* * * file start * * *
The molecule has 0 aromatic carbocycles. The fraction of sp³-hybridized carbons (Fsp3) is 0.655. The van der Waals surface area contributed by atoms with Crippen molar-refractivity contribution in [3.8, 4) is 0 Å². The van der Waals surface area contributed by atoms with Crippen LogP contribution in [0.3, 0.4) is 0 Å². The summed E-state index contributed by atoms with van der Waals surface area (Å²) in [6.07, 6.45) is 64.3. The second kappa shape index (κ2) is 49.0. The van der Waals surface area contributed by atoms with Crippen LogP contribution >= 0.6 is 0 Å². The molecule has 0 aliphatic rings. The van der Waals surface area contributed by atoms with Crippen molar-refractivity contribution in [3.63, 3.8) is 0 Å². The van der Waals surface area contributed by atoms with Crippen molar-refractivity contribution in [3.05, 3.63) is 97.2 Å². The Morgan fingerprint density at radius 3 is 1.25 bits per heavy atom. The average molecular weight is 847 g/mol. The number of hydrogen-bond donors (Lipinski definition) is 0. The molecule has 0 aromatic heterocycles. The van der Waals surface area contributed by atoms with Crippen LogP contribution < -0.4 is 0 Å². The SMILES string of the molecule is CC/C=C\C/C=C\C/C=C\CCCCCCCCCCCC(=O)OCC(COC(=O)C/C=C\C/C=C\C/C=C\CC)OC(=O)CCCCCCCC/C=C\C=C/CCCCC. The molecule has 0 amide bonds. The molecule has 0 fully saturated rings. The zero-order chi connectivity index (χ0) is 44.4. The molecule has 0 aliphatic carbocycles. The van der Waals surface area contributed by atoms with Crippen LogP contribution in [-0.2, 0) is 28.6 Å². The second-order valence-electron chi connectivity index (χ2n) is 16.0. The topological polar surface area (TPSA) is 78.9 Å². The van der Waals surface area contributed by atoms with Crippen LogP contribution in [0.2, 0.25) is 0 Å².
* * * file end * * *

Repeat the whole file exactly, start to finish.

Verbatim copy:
The molecule has 0 aromatic carbocycles. The fraction of sp³-hybridized carbons (Fsp3) is 0.655. The van der Waals surface area contributed by atoms with Crippen molar-refractivity contribution in [3.8, 4) is 0 Å². The van der Waals surface area contributed by atoms with Crippen LogP contribution in [0.3, 0.4) is 0 Å². The summed E-state index contributed by atoms with van der Waals surface area (Å²) in [6.07, 6.45) is 64.3. The second kappa shape index (κ2) is 49.0. The van der Waals surface area contributed by atoms with Crippen LogP contribution >= 0.6 is 0 Å². The molecule has 0 aliphatic rings. The van der Waals surface area contributed by atoms with Crippen molar-refractivity contribution in [3.63, 3.8) is 0 Å². The van der Waals surface area contributed by atoms with Crippen molar-refractivity contribution in [3.05, 3.63) is 97.2 Å². The Morgan fingerprint density at radius 3 is 1.25 bits per heavy atom. The average molecular weight is 847 g/mol. The number of hydrogen-bond donors (Lipinski definition) is 0. The molecule has 0 aromatic heterocycles. The van der Waals surface area contributed by atoms with Crippen LogP contribution < -0.4 is 0 Å². The SMILES string of the molecule is CC/C=C\C/C=C\C/C=C\CCCCCCCCCCCC(=O)OCC(COC(=O)C/C=C\C/C=C\C/C=C\CC)OC(=O)CCCCCCCC/C=C\C=C/CCCCC. The molecule has 0 amide bonds. The molecule has 0 fully saturated rings. The zero-order chi connectivity index (χ0) is 44.4. The molecule has 0 aliphatic carbocycles. The van der Waals surface area contributed by atoms with Crippen LogP contribution in [-0.2, 0) is 28.6 Å². The second-order valence-electron chi connectivity index (χ2n) is 16.0. The topological polar surface area (TPSA) is 78.9 Å². The van der Waals surface area contributed by atoms with Crippen LogP contribution in [0.2, 0.25) is 0 Å².